BOK cuts 2016 growth forecast to 2.7 percent
The central bank cited the increased uncertainties tied with Britain’s vote to leave the European Union, the possibility of a prolonged global trade slowdown and weak domestic exports as the main factors for lowering the annual gross domestic product (GDP) forecast.
“If the Brexit issue continues to have a prolonged impact on the global market and leads to a global economic slowdown, it could hurt Korea’s economy,” said Governor Lee Ju-yeol. “We factored this in when we revised the growth outlook.”
Lee also noted newly emerging issues such as the government’s decision to deploy the Terminal High Altitude Area Defense (Thaad) system and a new regulation aimed at curbing graft, known as “Kim Young-ran’s law,” are further expected to contract domestic consumption, though it is still hard to gauge what the exact fallout will be. For 2017, the BOK set the forecast at 2.9 percent.
Still, the 2.7 percent forecast remains relatively higher than the private entities’ predictions, which fall in the mid 2 percent range, triggering long-held doubt that the BOK’s prediction is often too optimistic.
“We revised the economic outlook because of higher global uncertainty and persistent weakness in both exports and domestic investment,” said Park Chong-hoon, head of Korea economic research at Standard Chartered Bank Korea, who announced the growth projection cut a day before the policy meeting.
The BOK also touched upon another lingering annoyance on Thursday: persistently low inflation.
Gov. Lee attributed consumer prices hovering below 1 percent to plunging oil prices in a separate briefing, saying that lower petrochemical prices here led to the loss of 0.8 percentage points from overall consumer price growth for the first six months.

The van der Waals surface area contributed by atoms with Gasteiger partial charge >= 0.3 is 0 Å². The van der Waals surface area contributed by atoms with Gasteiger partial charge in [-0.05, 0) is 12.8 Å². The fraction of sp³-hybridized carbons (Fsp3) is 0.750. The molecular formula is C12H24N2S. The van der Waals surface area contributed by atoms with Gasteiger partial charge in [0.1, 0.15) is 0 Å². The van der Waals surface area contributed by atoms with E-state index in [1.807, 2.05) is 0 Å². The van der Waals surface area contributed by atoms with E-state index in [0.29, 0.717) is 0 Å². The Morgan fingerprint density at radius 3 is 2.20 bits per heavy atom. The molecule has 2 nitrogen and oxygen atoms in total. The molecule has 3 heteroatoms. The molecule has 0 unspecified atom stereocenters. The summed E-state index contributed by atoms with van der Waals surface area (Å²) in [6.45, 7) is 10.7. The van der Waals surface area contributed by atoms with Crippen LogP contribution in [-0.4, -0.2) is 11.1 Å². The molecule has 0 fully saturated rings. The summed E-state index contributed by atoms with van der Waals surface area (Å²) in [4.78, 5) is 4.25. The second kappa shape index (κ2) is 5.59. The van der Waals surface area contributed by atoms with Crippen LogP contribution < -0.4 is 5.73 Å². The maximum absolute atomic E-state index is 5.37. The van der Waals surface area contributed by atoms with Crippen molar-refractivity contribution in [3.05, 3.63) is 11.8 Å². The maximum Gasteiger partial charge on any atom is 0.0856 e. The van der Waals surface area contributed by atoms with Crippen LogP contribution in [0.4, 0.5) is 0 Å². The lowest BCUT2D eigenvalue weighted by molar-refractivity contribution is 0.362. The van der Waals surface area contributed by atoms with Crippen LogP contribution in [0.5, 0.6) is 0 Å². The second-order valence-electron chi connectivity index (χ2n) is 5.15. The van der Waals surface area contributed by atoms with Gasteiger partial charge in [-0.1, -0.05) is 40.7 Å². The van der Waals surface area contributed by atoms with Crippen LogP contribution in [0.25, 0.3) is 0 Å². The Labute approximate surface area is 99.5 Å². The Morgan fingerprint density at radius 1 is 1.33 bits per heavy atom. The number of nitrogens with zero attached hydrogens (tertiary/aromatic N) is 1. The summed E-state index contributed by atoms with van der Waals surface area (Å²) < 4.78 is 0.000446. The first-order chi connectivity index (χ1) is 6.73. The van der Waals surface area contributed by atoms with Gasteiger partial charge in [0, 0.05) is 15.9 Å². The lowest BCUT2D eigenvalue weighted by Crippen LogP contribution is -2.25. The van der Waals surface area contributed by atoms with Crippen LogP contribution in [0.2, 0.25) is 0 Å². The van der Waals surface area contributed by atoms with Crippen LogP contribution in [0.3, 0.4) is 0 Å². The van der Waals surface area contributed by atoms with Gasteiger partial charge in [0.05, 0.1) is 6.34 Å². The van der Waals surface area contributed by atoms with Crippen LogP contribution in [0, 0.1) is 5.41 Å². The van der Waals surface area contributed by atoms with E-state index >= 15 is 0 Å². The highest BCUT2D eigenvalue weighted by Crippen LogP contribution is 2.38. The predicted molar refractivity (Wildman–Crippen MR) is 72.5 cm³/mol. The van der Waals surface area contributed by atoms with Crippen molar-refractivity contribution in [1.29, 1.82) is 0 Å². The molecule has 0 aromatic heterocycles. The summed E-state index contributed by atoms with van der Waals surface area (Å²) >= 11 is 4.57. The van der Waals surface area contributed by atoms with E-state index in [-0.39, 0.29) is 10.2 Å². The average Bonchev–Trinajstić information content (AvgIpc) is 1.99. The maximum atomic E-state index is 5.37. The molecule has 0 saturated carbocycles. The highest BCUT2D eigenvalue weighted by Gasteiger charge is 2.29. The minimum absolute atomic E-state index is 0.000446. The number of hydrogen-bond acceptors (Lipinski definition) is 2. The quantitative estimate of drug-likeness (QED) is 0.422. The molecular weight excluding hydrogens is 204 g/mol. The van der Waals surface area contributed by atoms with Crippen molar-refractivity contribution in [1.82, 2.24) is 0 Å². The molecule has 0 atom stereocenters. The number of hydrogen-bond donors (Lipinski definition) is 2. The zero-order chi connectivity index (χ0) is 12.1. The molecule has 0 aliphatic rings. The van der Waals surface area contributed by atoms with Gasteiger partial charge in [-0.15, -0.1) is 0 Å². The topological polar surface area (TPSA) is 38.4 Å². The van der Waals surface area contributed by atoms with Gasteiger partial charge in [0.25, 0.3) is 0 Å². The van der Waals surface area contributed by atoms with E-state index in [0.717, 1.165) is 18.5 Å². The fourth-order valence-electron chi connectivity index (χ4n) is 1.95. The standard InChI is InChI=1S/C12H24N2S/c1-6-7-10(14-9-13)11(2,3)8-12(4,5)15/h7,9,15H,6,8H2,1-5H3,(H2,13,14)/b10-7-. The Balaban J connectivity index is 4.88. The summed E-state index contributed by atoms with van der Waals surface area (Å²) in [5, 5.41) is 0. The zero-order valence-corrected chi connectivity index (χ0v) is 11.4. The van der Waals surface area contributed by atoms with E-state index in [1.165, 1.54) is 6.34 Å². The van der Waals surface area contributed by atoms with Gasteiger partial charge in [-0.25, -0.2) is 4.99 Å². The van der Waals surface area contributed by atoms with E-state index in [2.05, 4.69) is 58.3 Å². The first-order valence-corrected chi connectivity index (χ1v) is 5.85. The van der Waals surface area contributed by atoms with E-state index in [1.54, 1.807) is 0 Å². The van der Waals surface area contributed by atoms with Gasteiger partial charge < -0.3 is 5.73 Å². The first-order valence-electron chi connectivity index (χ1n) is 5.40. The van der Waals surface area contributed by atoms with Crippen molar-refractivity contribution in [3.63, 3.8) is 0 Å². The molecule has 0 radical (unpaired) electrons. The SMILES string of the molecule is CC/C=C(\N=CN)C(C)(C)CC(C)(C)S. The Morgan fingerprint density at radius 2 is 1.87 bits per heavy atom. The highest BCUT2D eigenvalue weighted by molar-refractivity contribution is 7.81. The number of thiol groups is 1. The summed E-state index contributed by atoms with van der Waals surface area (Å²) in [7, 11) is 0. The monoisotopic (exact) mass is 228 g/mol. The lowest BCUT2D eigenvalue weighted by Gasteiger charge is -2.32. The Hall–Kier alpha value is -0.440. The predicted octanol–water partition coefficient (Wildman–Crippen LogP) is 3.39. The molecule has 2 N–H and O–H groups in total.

This is the first time the governor has held such a briefing exclusively on inflation, after the central bank decided last year to give explanations if real inflation figures consistently miss their target inflation of 2 percent for six consecutive months.
The bank’s consumer price index (CPI) stood at 0.8 percent in June and the average CPI between January and June comes in at 0.9 percent.
The prolonged low inflation trend is raising questions about the efficacy of monetary policies in managing inflation. The BOK exercised two rate cuts last year and once last month. But Gov. Lee said it takes time for monetary decisions to exert any tangible effect on consumer prices.
The governor expected the CPI to reach 2 percent in the first half of next year, helped by the recovery of global economy and eased oil prices.
This month’s decision to keep the rate unchanged, which was made unanimously, was in line with analysts’ forecast as the central bank hopes to pause to assess the impact of Brexit and the upcoming supplementary budget.
The BOK head said that the central bank will maintain its expansionary tone going forward, leaving doors open for a further rate cut from the current record low of 1.25 percent.
Analysts also predicted that there will be one more rate cut toward the second half of this year as it seeks to spur growth amid unfavorable market conditions.
The BOK’s rate cut last month took markets by surprise as many analysts expected the decision to come later.
“We expect another 25bps BOK rate cut in the fourth quarter,” Park said. “This would take the policy rate to a record-low 1 percent.”
He added, “While inflation is lowering, we think the high youth unemployment rate, tepid domestic data and market volatility warrant another rate cut this year.”
BY PARK EUN-JEE [firstname.lastname@example.org]
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